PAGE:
Custom Button Text: Rather than a button that says, Buy Now or Order Here, customize it exciting, eye grabbing vocabulary. Words like “Free” and “Instant Access” can be very compelling and trigger your visitor to purchase your offer.
Social Proof: Providing your visitors testimonials, subscriber /download numbers and “As Seen On” logos will help reinforce your visitors that they are making the right decision. It also helps humanize your brand to show that other people are using the products or services you offer.
Ok, we’re half way through this article! I knew it would be long because of the 16 points, but there’s so much to learn from. Just keep in mind there’s a payoff at the very end, knowledge. So let’s get back in to it! In this the following section, we’ll be discussing Limited Navigation, Uses Visual Cues, Hero Shot and Limited Forms Field.
Limited Navigation: Now that you’ve got your visitor in your page, make sure you keep them there and their only way out of it is to click on your Custom Text Button. In this stage in your landing page, you want to make sure the visitor isn’t distracted by clicking on other things that will take them away from your offer page.
Uses Visual Cues: Believe it or not, a simple arrow pointing to your CTA can help your visitor convert over to a customer. It doesn’t have to be large or animated, but visual cues help draw eyes to your Call-To-Action.
Hero Shot: By having an image of your product or a graphical representation of your offer, it can spur on conversions. It’s probably good idea to test this. Create 2 landing pages, one for your Hero Shot and another without it, as a control. Monitor your analytics and see if the Hero Shot helps.
Limited Form Fields: Don’t overly ask for too much information. If you don’t plan on calling the customer, then there’s no need to ask for a phone number. Sometimes you don’t even need their name, especially if you’re not personalizing the follow up messages you are planning to send out.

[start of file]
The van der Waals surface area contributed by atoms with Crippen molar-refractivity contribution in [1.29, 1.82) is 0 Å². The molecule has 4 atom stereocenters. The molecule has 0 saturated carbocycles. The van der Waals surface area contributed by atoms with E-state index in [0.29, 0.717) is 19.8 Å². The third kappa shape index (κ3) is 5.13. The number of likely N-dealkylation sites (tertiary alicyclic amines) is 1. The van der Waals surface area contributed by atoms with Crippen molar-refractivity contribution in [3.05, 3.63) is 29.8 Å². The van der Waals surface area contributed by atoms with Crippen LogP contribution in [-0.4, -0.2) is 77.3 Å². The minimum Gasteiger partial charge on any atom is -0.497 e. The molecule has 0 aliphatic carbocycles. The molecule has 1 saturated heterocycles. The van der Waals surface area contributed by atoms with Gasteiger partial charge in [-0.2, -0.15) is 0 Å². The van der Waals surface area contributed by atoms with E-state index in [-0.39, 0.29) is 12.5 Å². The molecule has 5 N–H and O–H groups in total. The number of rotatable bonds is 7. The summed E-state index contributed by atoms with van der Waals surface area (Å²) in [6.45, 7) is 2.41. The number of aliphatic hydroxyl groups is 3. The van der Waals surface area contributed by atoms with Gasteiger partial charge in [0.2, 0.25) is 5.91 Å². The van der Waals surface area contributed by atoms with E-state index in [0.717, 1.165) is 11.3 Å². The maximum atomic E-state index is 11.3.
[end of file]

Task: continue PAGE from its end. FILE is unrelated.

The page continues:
Source Congruency: The text and images you used to get people to your landing page should match with the actual landing page as close as possible. If your ad showed a purple background and some gold nose flutes, then your landing page better have the same theme. If not, it could turn your visitor off because they may feel that there was a “bait and switch” from the creative they clicked on and to the landing page they’re on. As an example, you don’t expect to click on an ad for a Pizza place, but their landing page has nothing but hamburgers on it, make sense right?
Brand Consistency: Your landing page doesn’t have to be like a race car that you’d see at NASCAR. Rather than plastering your logo all over your landing page, keep it simple and classy. When a visitor lands on your page, it should fee consistent with your core brand.
Enable Sharing: Your landing pages should be connected to your social media channels. For example, you’ll want to make sure that you have share buttons to Facebook, Twitter and etc on the header and near the CTA of your offer page. By enabling sharing, you’ve just opened up another great opportunity to get a potential lead and the best part about it, it was free!
Now that we’ve gone over all 16 Points, do you feel like you’ve learned anything? I’m pretty confident that you have and with this new found knowledge, you can execute a business plan in which you are utilizing an optimized landing page. If you were to use each of these 16 points on your landing page, you’ll certainly be using “Honey” and it even puts your closer to creating a sustainable source of income. Who knows, with this blueprint of sorts, you may be able to fire your boss and become a full time Internet Marketer.